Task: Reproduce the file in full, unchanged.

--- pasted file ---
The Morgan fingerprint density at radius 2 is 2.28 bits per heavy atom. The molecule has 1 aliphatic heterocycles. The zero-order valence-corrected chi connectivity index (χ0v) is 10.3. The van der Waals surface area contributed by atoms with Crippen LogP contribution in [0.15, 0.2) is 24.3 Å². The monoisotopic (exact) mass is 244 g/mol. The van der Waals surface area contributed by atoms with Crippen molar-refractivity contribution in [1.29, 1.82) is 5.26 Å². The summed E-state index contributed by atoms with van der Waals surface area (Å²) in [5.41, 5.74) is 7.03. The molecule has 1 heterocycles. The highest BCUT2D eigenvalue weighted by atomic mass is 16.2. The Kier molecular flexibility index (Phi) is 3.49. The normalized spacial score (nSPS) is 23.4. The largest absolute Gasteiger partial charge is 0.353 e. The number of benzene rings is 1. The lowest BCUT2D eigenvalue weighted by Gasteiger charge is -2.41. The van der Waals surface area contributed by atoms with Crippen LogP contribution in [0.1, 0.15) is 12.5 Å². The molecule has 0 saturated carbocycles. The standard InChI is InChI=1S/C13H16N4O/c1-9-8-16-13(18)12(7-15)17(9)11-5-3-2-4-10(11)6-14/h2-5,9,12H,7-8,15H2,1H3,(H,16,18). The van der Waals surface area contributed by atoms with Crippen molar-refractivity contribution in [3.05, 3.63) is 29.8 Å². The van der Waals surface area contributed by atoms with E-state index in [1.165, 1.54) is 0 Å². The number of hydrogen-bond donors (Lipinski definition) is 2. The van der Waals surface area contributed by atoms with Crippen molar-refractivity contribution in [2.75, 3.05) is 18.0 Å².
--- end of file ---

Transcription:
The Morgan fingerprint density at radius 2 is 2.28 bits per heavy atom. The molecule has 1 aliphatic heterocycles. The zero-order valence-corrected chi connectivity index (χ0v) is 10.3. The van der Waals surface area contributed by atoms with Crippen LogP contribution in [0.15, 0.2) is 24.3 Å². The monoisotopic (exact) mass is 244 g/mol. The van der Waals surface area contributed by atoms with Crippen molar-refractivity contribution in [1.29, 1.82) is 5.26 Å². The summed E-state index contributed by atoms with van der Waals surface area (Å²) in [5.41, 5.74) is 7.03. The molecule has 1 heterocycles. The highest BCUT2D eigenvalue weighted by atomic mass is 16.2. The Kier molecular flexibility index (Phi) is 3.49. The normalized spacial score (nSPS) is 23.4. The largest absolute Gasteiger partial charge is 0.353 e. The number of benzene rings is 1. The lowest BCUT2D eigenvalue weighted by Gasteiger charge is -2.41. The van der Waals surface area contributed by atoms with Crippen LogP contribution in [0.1, 0.15) is 12.5 Å². The molecule has 0 saturated carbocycles. The standard InChI is InChI=1S/C13H16N4O/c1-9-8-16-13(18)12(7-15)17(9)11-5-3-2-4-10(11)6-14/h2-5,9,12H,7-8,15H2,1H3,(H,16,18). The van der Waals surface area contributed by atoms with Crippen molar-refractivity contribution in [3.05, 3.63) is 29.8 Å². The van der Waals surface area contributed by atoms with E-state index in [1.165, 1.54) is 0 Å². The number of hydrogen-bond donors (Lipinski definition) is 2. The van der Waals surface area contributed by atoms with Crippen molar-refractivity contribution in [2.75, 3.05) is 18.0 Å².